Buttigieg Issues Rebuttal to Elon Musk Regarding EV Subsidies

Matt Posky
by Matt Posky

U.S. Transportation Secretary Pete Buttigieg has responded to criticisms Elon Musk has made about the Biden administration’s plan for electric vehicle subsidies.

The Tesla CEO believes the Obama-era EV tax credits were more than sufficient, with his own company serving as physical proof, and suggested the entire Build Back Better Act be tossed into the toilet. But Secretary Buttigieg said it was a necessary item if the United States hoped to advance electrification, swiftly transition away from combustion vehicles, and escape the perils of climate change (formerly known as global warming).

While Tesla would indeed be eligible for the reinstated $7,500 EV tax credit scheme, which would no longer include a vehicle cap for manufacturers, Musk said the plan had already had its day.

“Going back to the infrastructure bill, there’s this idea that Tesla always gets subsidies, but it’s important to note that the vehicle purchase tax credit that $7,500, Tesla stop getting that like 2 years ago,” Musk explained during The Wall Street Journal’s CEO conference held on Tuesday. “Everyone else, except for GM, still get the federal tax credit. So all of our sales from this year and last year had nothing to do with the tax credit because we were no longer eligible because we made so many electric cars. Tesla has made roughly two-thirds of all the electric cars in the United States. I am not sure if most people are aware of that. We don’t need the $7,500 tax credit. I would say … can the whole bill. Don’t pass it, that’s my recommendation.”

However, the bill isn’t limited to rebooting President Obama’s EV tax credit plan. The proposed Build Back Better legislation is ridiculously long and staggeringly broad, setting aside funding for all sorts of government initiatives. Several of those are tied directly to the energy and automotive sectors, with a provision to set aside $7.5 billion for electric vehicle charging that appears to serve both.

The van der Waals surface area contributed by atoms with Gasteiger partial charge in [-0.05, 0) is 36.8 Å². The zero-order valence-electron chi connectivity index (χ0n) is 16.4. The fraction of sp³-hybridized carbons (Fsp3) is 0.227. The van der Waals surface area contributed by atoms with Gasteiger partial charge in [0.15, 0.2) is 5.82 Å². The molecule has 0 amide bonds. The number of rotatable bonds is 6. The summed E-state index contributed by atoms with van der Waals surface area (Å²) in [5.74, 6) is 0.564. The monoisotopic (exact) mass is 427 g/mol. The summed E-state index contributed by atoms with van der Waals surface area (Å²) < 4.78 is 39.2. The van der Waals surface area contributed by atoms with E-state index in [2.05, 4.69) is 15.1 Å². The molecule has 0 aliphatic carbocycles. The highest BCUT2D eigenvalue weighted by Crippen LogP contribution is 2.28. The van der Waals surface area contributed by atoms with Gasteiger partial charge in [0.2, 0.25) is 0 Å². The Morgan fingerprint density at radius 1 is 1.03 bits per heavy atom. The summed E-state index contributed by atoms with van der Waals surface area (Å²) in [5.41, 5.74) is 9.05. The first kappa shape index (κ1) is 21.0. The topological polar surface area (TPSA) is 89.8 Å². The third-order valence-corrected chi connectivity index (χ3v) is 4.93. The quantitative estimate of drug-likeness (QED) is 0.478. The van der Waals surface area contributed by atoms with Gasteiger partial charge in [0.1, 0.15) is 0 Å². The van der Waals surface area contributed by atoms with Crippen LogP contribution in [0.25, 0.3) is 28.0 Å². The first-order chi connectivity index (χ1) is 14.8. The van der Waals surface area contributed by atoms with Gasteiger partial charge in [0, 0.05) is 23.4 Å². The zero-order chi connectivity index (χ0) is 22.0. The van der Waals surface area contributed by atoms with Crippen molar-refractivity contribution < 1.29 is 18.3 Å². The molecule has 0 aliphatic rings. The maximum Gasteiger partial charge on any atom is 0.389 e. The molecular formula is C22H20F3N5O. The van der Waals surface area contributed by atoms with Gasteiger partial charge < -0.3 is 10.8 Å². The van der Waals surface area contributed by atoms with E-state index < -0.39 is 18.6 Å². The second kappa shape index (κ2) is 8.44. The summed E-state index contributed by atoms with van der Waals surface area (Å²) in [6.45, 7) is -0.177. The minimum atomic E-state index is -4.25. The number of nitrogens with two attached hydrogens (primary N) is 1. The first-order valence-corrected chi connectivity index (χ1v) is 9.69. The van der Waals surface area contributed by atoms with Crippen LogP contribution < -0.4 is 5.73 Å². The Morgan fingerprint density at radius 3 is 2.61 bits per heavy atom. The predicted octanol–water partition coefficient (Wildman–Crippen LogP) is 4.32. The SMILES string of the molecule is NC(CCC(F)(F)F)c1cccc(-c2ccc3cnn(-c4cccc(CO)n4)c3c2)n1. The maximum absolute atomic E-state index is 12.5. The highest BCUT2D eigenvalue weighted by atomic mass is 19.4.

Tesla already has a sizable proprietary charging network and has begun opening up to the general public. It obviously isn’t interested in any government-funded competition, with its CEO suggesting it’s totally unnecessary to fund EV charging when gas stations don’t receive help. But the elephant in the room is how the Biden administration opted to give preferential treatment to unionized production. American automakers that source their workforce from union labor would eligible for another $4,500 in incentives per car (for a possible EV tax credit of $12,500). However, Tesla’s aversion to collective bargaining keeps that option off the table.

“Of course we believe in the benefits of union jobs,” Buttigieg told The Wall Street Journal as part of his rebuttal. “These are things that don’t happen on their own.”

The transportation secretary suggested that tying funding to unions was one way to ensure that the president’s climate goals would be conducted in a matter that is equitable and benefits U.S. workers.

“We think it’s very important to fund EV charging stations and to also make sure what’s in the next Build Back Better Act to buy down the price of electric vehicles,” Buttigieg said. “And let me explain why. Look, the market is going electric already. That’s going to happen. The automotive sector is already headed that way and where not here to cause that technological adoption to happen.”

“We’re here because there are three things that will not happen happen on their own: One, for it to happen quickly enough to meet our climate challenges. Two, for it to happen in equitable terms that will actually reach the Americans who stand — theoretically — to benefit the most from EVs. Low income, urban Americans … rural drivers. But they only capture those benefits if they can afford to buy and EV in the first place. And third, the importance of making sure that this electric vehicle revolution is made in America and creating good paying jobs.”

Buttigieg suggested that, by tacking on a $12,500 tax credit to a hypothetical $40,000 “good quality electric truck,” the government would effectively make it possible for millions of Americans to get in on the “electric revolution” that would not have otherwise been able. Customers wouldn’t longer need to wait for economies of scale to gradually lower the price of EVs over the next decade and rural drivers could begin enjoying fuel savings transitioning away from gasoline or diesel-powered cars immediately, he added.

“We think this is incredibly important and it’s certainly a very, very important part of meeting our climate commitments and climate responsibilities as a country.”

[Image: Michael F. Hiatt/Shutterstock]

Matt Posky
Matt Posky